Thriving at work is a notable construct given its role in individual health and developmental outcomes. According to the Socially Embedded Model of Thriving (SEMT), individuals thrive at work when embedded in environments that support agentic behaviors and can self-sustain this state through positive spirals of agentic behaviors, resources, and thriving. The SEMT is inherently multilevel, yet there are two unarticulated but critical multilevel issues in existing scholarship: a paucity of research reflecting these multilevel features of the SEMT and an incipient multilevel conceptualization of thriving that has little theoretical justification. As a catalyst for progress, we present an integrative review drawing from the SEMT and other supplementary theoretical perspectives to define a multilevel conceptualization of thriving at work. Through this lens, we organize, synthesize, and evaluate the body of evidence, integrating the multilevel view of thriving within established scholarship. To substantiate our framework theoretically, we articulate how lower level processes unfold to develop higher level collective manifestations of thriving at work. We identify opportunities for theoretical and empirical advancement, coupled with specific, actionable recommendations, to deepen a multilevel conceptualization of thriving. Altogether, we advance thriving at work as a multilevel construct meaningful at three levels—individuals, dyads, and collectives.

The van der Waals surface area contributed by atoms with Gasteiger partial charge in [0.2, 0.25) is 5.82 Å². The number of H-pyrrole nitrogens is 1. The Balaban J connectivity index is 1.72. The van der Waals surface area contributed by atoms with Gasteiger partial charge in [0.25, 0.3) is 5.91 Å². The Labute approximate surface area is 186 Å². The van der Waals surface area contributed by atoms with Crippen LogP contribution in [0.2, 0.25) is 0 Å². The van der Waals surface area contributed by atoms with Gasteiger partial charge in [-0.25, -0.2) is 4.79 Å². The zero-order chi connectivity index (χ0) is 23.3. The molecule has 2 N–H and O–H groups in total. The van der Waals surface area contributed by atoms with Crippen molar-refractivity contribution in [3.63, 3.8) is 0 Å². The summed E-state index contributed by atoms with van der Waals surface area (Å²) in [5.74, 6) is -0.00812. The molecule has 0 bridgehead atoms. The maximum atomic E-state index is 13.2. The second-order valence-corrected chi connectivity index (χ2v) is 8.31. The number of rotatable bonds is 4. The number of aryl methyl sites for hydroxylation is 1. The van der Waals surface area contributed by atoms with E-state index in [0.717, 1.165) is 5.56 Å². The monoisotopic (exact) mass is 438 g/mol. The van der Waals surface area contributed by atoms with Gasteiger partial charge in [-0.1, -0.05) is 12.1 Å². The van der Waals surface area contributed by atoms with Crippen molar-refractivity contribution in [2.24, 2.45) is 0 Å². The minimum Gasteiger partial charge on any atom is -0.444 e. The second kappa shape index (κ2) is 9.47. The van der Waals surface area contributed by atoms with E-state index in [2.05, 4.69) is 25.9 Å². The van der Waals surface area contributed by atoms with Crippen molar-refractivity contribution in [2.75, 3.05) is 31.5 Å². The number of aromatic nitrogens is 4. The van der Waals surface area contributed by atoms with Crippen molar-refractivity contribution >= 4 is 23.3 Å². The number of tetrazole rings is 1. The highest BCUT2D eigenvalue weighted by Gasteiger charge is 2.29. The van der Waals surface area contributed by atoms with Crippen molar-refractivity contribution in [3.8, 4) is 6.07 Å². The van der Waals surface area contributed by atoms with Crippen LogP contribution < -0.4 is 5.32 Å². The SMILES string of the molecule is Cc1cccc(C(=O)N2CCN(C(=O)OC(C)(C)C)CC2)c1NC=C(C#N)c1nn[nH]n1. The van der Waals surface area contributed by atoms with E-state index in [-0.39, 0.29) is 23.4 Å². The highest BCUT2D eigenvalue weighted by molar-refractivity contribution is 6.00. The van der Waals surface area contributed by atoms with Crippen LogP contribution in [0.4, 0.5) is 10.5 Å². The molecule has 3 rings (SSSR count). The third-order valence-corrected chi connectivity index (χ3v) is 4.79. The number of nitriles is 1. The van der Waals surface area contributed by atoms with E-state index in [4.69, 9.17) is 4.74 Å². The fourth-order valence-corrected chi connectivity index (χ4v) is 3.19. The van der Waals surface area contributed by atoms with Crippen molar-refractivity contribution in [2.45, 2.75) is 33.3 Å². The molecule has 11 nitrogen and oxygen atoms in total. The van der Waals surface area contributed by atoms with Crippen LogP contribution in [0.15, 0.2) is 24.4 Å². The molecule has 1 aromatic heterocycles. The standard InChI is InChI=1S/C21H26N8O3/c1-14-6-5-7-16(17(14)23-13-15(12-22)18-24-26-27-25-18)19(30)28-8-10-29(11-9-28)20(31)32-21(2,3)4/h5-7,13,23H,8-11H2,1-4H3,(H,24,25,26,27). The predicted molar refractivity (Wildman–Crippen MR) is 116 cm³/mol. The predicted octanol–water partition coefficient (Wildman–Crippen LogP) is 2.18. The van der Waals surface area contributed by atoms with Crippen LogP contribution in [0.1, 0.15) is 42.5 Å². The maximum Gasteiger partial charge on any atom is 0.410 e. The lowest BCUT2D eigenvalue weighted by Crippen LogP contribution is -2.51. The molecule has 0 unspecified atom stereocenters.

- integrative review
- socially embedded model of thriving
- thriving at work